The World War Hulk miniseries by Greg Pak and John Romita Jr. chronicled the Hulk's return to Earth and his swift crushing of all resistance, proving that this Hulk combined strength, intelligence and drive in a way that few others had done before.


Maestro Future Imperfect Hulk George Perez

Many possible futures have shown the Hulk as one of the last surviving heroes, it generally being theorized that his body's ability to absorb radiation would enable him to survive any potential conflict. This is a scenario that was played with in Future Imperfect, the Peter David/George Perez miniseries from 1992. In this, the Hulk is one of the last surviving heroes. But the catch is that he's a hero no longer: instead, he's a power mad despot who ruthlessly lords over the humans who eke out a living underneath him.

Pitted against the present-day Hulk in this story, it quickly becomes apparent how intelligent the Maestro actually is. He's every bit as capable as the present-day Hulk, but also has the added wisdom of experience and the knowledge of future technology. With these powers being used for selfish means rather than the common good, it's a sobering reminder of how effective a villain the Hulk could be if he had taken a different path.


Marvel Women She-Hulk

Introduced as the cousin of Bruce Banner in 1980's Savage She-Hulk #1, Jennifer Walters was a smart and dedicated lawyer. As hinted by the name of her book, the initial portrayal of She-Hulk was as a rather angry and out of control character, similar to her cousin. It was only later, during spells as a member of the Avengers and the Fantastic Four, that she began to develop into the more lighthearted character that many fans are most familiar with.

Her solo titles have demonstrated on many occasions that Jen is an intelligent character in both her forms. In her John Byrne series, The Sensational She-Hulk, she kept up a knowing commentary with readers about the events depicted in her story. In Dan Slott's She-Hulk series, she was hired by the law firm of GLK+H, the initial superhuman law focused stories allowing Jen to demonstrate her skills in the court room.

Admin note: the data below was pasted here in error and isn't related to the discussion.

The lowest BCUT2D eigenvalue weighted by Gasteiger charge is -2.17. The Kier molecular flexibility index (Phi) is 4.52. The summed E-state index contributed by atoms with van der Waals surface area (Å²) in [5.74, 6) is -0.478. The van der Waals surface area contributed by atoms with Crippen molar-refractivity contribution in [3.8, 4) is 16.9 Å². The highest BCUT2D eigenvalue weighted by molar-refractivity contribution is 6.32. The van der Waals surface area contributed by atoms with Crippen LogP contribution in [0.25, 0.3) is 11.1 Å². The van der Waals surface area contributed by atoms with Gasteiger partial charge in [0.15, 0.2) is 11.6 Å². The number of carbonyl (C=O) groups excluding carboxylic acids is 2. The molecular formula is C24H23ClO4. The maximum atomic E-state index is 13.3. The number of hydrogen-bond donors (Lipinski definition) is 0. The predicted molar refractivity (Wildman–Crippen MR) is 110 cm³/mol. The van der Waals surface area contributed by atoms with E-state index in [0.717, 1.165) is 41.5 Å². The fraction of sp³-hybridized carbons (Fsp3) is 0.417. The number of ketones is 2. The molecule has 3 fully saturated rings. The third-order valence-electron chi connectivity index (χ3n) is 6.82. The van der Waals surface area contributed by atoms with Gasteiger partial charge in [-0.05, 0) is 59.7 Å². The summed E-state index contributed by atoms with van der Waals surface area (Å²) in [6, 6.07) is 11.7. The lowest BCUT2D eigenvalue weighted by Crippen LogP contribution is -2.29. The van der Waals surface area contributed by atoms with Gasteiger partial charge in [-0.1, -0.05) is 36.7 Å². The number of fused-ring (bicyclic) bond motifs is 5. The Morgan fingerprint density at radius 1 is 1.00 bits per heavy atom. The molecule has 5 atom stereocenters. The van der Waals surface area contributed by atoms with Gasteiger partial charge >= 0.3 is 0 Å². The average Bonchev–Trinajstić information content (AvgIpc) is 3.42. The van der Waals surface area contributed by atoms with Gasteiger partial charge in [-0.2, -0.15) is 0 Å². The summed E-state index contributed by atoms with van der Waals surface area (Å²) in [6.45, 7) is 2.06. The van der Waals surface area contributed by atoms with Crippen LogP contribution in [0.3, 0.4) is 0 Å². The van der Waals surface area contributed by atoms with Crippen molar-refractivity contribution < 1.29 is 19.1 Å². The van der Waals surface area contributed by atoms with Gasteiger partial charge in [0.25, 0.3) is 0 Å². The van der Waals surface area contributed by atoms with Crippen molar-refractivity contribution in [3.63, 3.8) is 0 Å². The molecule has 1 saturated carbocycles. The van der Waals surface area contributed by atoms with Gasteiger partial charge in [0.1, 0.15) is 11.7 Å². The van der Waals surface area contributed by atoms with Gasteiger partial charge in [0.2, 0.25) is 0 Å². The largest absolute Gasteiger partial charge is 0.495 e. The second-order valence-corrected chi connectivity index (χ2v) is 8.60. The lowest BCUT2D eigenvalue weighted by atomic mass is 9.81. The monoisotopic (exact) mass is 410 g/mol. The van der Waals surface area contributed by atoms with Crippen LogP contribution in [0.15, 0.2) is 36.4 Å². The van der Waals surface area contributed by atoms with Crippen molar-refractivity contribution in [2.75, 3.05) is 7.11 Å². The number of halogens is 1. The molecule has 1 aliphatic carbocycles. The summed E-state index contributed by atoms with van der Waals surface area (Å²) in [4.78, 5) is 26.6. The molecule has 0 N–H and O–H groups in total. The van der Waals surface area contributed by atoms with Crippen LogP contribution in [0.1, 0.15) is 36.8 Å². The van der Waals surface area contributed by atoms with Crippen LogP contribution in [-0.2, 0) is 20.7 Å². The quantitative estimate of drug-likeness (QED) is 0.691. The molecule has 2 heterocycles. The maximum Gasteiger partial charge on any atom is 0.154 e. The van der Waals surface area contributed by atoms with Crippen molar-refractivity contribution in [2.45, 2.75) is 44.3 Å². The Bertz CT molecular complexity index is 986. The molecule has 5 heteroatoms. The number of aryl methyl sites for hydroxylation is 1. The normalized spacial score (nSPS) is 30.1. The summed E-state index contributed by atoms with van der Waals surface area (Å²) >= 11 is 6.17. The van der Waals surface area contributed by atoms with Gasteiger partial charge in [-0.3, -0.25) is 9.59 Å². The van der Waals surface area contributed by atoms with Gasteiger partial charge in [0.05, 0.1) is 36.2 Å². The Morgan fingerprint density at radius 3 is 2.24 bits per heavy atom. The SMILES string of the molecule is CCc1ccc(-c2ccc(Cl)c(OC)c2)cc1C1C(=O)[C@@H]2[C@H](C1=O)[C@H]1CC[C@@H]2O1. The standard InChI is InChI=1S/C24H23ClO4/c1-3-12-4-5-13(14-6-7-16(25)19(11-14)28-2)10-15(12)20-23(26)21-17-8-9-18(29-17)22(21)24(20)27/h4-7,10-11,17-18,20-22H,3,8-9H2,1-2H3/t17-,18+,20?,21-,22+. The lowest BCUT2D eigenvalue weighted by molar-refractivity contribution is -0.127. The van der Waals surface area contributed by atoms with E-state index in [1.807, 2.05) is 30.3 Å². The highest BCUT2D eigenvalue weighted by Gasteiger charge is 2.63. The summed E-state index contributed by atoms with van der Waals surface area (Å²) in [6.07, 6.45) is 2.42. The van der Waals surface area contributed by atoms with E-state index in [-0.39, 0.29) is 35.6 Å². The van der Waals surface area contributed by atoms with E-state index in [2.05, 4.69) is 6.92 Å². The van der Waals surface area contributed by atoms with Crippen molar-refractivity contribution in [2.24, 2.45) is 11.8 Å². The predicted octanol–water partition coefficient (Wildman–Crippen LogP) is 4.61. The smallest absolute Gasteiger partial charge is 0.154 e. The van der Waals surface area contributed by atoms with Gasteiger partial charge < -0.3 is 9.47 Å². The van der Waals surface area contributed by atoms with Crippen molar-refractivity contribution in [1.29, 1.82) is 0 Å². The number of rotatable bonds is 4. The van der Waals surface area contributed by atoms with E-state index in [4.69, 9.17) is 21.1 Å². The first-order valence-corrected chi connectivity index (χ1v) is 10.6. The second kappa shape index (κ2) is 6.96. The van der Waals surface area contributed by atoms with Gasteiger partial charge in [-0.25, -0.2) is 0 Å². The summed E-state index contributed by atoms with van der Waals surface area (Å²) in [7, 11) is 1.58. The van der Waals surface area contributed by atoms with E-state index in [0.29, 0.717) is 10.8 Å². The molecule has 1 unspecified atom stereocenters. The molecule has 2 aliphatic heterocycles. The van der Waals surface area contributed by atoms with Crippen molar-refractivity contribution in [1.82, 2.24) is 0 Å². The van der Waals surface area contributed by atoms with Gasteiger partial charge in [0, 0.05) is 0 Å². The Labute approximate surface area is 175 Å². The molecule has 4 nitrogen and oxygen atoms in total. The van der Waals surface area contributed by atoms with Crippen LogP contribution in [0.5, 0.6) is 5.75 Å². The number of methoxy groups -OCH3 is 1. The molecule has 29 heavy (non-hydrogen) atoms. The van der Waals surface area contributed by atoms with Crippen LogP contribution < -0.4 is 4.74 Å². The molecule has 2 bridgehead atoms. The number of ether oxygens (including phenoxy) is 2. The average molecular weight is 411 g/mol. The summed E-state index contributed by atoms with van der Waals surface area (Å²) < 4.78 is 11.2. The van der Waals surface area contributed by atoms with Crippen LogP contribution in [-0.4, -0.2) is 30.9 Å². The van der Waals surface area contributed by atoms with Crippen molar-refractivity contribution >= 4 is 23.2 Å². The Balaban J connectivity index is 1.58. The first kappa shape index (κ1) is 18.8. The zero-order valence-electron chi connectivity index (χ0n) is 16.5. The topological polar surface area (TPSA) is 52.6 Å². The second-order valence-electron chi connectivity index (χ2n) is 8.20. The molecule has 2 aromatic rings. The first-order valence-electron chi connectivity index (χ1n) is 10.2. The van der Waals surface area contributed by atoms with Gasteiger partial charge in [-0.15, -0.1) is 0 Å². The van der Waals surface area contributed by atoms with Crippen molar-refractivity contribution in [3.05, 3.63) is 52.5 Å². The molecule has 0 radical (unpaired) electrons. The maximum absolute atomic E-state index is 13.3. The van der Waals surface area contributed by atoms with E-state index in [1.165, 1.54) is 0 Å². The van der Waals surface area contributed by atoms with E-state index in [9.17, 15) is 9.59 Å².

Tony Stark gave the Extremis virus to Bruce Banner after Bruce was shot in the head by agents of a mysterious organization. Bruce survived, but the effects of the Extremis and the trauma of the experience gave him yet another new personality, one that came to be known as Doc Green. This version of the Hulk had enhanced mental capacity, which led him to a rather interesting conclusion. He decided that the world was in danger from gamma mutates, and set off on a quest to depower the various Hulks scattered across the Marvel universe.

In this, he was partly successful. He was able to depower a range of characters, including Skaar, the Red Hulks and A-Bomb, before deciding that to continue on this path was to run the risk of becoming the Maestro. After all, everyone knows that the road to Hell is paved with good intentions.


Marvel Generations Amadeus Cho

First appearing regularly as a sidekick in Marvel's wonderful Incredible Hercules title, Amadeus Cho eventually gained superpowers of his own with his ability to transform into the Totally Awesome Hulk. Often describing himself as one of the seven smartest people in the Marvel Universe, Cho's intelligence has never been in doubt. What has been more of an issue has been his temperament. When Hercules -- that legendary party-animal and playboy -- tells you that your schemes are excessive and often go too far, there may be a problem.

Since absorbing gamma radiation from Bruce Banner and using it to fuel his own transformations, Cho has been coming to grips with life as a hulked-out hero. His sheer exhilaration at the power of the Hulk may sometimes overshadow his intelligence and common sense, but there's no denying that he is one of the smartest Hulks.


After years of attempting to treat Bruce Banner and the Hulk, Leonard Samson was finally able to diagnose multiple personality disorder and plan his treatment accordingly. His solution was to integrate the personalities of Bruce Banner, gray Hulk and green Hulk. This process resulted in the creation of a new Hulk: a green behemoth with Banner's intelligence, the gray Hulk's cunning and the green Hulk's strength.

This version of the Hulk worked so well because he combined much of what worked in the Hulk's other iterations, the parts combining together to make a stronger whole. The merged Hulk faced a number of challenges during this period, including reconciling with Betty, encountering the Maestro and becoming leader of the Pantheon. It's a cocktail of events that required brains and brawn, cunning and empathy, and it's difficult to envision any other version of the Hulk coping in the same way

There you have our picks for 15 of the smartest Hulks. Have we missed anyone? As always, let us know in the comments or on Facebook!